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  Tuesday January 27th, 2015    

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'Flipped' classroom takes lectures out of school (02/27/2013)
By Emily Buss
Imagine a classroom with less lecture time and more productive group discussion. Now, introduce pre-recorded sessions to watch between classes and the possibility of less homework. The latest method of teaching called the "flipped classroom model" is literally turning traditional eduction on its head.

To keep up with the rapidly growing world of technology, college professors across the country, including some at Winona State University (WSU), are experimenting with the flipped classroom method, and spending less time lecturing in the classroom and more time working with students on exercises and assignments. Teachers are introducing online discussion groups and lectures for participation and viewing by students at their convenience so that the class period may be used for homework.

“The biggest thing about flipped learning, I think, is my role as an instructor changes,” said Chad Kjorlien, faculty development coordinator for teaching, learning, and technology services at WSU. “When you enter a flipped classroom, [the professor is] there to talk but also to be an observer, an assessor. My role is going to be a much more active listener and to help students who are having trouble with the content.”

Designed in 2007 by two Woodland Park, Colo., high school teachers, the flipped classroom model introduces online lectures and frees class time for collaborative work. Teachers create several short videos detailing the week’s lecture. The videos give students the opportunity to pause and rewind, which allows them to master the material at their own pace.

Amy Hermodson, associate professor of communications studies at WSU, said reserving class for assignments allows the students to dig deeper into the material.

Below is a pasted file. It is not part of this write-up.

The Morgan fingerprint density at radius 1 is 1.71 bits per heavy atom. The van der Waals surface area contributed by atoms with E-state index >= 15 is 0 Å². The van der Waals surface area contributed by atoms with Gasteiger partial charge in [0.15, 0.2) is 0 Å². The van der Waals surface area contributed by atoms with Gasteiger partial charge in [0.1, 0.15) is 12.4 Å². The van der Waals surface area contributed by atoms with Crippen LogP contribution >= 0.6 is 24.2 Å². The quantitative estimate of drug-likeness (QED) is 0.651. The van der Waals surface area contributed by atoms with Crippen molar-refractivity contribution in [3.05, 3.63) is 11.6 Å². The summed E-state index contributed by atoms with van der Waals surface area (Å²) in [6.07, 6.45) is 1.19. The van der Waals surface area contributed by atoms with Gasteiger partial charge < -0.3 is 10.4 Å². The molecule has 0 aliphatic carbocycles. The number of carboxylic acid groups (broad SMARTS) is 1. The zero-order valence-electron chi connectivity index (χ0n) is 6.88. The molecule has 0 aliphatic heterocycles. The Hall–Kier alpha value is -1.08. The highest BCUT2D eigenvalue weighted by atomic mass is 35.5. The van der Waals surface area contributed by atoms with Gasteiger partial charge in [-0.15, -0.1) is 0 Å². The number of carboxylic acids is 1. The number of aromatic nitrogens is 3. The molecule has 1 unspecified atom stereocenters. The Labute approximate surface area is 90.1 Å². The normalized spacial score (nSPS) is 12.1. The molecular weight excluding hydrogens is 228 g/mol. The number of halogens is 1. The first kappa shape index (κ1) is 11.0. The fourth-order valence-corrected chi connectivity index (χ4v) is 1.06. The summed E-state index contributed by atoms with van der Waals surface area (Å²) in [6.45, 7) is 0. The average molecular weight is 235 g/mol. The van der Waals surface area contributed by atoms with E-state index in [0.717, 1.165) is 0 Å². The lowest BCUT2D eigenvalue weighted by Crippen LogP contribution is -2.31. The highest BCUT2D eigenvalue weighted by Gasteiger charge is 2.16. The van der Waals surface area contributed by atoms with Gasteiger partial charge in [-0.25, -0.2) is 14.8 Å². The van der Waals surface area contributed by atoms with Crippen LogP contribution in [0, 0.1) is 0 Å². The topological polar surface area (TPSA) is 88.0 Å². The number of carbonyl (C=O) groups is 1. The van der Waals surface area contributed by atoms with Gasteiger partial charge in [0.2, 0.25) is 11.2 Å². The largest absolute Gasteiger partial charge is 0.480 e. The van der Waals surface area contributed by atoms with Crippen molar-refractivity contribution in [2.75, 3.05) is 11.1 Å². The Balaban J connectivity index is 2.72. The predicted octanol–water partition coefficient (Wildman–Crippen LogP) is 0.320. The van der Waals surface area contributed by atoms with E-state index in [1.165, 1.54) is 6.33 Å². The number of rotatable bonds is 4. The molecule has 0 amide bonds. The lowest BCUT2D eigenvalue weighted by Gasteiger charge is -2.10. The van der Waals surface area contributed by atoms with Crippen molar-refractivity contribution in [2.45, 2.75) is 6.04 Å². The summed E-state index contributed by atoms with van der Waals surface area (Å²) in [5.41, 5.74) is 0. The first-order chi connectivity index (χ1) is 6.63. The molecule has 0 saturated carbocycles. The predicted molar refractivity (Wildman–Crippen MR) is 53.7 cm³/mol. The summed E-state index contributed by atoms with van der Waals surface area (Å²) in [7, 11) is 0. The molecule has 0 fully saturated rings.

“It gives us, as professors, the flexibility within the classroom to do constant assessment of the students' skills,” Hermodson said. “[We] know which students are familiar with the material and then we can work with those who are maybe struggling to grasp a concept. You are going to see that even if students didn’t participate in the pre-session, they will still be able to contribute something to the class discussion.”

Students are able to participate in the in-depth classroom conversations whether or not they have engaged in the pre-sessions. Therefore, Hermodson explained, accountability is still a concern. Several ways Hermodson said professors could keep track of which students are actively participating online is by administering weekly, or even daily, quizzes. “We want to make sure that students come to class prepared," she said, and are taking responsibility for the pre-class content.

Another way professors are tracking which students are actively participating outside of class is with a software that allows them to see which students are clicking on posted links and actively participating in online discussions in the Desire to Learn, or D2L, module.

Since the inception of the flipped classroom, the number of learners using online educational videos has increased from 15 percent in 2007 to 30 percent in 2010. Online learning has become a "go to" resource for working parents wishing to further their education, younger students working a full-time job, schools transitioning to the implementation of hybrid courses, and others.

Still in the beginning stages in higher education, the flipped classroom model has been integrated into kindergarden through high school, and Kjorlien said it has proven to be a positive transition.

“There is such a wide range of opportunities that allow these students to work outside of class and get the necessary content,” Kjorlien said. “It has taken education to a whole new level. Taking assessments in class to correct what isn’t being understood closes loopholes and really focuses on helping students master the content.”

While both Kjorlien and Hermodson agreed that lecture still has its place and that the flipped method is not intended to occur every day, they said it is important to stay vigilant to the needs of the constantly changing, 21st century student.

“This is a very responsive way of teaching that allows us to constantly be in the process of finding out where students are at,” Hermodson said. “One thing to always be thinking about is finding more interesting activities to incorporate into class that engage all our students.” 


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